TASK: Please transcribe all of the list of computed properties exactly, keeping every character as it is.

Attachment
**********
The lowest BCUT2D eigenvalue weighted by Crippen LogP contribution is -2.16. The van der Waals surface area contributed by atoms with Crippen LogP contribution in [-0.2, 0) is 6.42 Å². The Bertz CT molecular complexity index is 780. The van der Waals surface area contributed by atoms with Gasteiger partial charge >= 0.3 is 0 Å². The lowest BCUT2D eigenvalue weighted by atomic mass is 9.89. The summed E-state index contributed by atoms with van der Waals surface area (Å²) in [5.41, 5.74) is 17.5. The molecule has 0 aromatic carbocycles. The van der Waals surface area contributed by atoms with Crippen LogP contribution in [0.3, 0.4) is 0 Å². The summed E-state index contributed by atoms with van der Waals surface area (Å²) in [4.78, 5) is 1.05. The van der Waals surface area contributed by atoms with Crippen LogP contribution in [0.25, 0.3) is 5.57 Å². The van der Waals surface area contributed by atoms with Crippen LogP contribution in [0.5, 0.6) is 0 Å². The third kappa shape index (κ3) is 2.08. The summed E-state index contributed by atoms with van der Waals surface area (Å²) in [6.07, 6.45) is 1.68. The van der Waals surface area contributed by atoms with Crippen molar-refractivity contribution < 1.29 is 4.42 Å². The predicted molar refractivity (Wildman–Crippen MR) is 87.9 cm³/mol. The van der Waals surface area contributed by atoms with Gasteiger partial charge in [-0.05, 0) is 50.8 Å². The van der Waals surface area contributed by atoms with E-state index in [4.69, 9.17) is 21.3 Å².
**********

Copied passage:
The lowest BCUT2D eigenvalue weighted by Crippen LogP contribution is -2.16. The van der Waals surface area contributed by atoms with Crippen LogP contribution in [-0.2, 0) is 6.42 Å². The Bertz CT molecular complexity index is 780. The van der Waals surface area contributed by atoms with Gasteiger partial charge >= 0.3 is 0 Å². The lowest BCUT2D eigenvalue weighted by atomic mass is 9.89. The summed E-state index contributed by atoms with van der Waals surface area (Å²) in [5.41, 5.74) is 17.5. The molecule has 0 aromatic carbocycles. The van der Waals surface area contributed by atoms with Crippen LogP contribution in [0.3, 0.4) is 0 Å². The summed E-state index contributed by atoms with van der Waals surface area (Å²) in [4.78, 5) is 1.05. The van der Waals surface area contributed by atoms with Crippen LogP contribution in [0.25, 0.3) is 5.57 Å². The van der Waals surface area contributed by atoms with Crippen LogP contribution in [0.5, 0.6) is 0 Å². The third kappa shape index (κ3) is 2.08. The summed E-state index contributed by atoms with van der Waals surface area (Å²) in [6.07, 6.45) is 1.68. The van der Waals surface area contributed by atoms with Crippen molar-refractivity contribution < 1.29 is 4.42 Å². The predicted molar refractivity (Wildman–Crippen MR) is 87.9 cm³/mol. The van der Waals surface area contributed by atoms with Gasteiger partial charge in [-0.05, 0) is 50.8 Å². The van der Waals surface area contributed by atoms with E-state index in [4.69, 9.17) is 21.3 Å².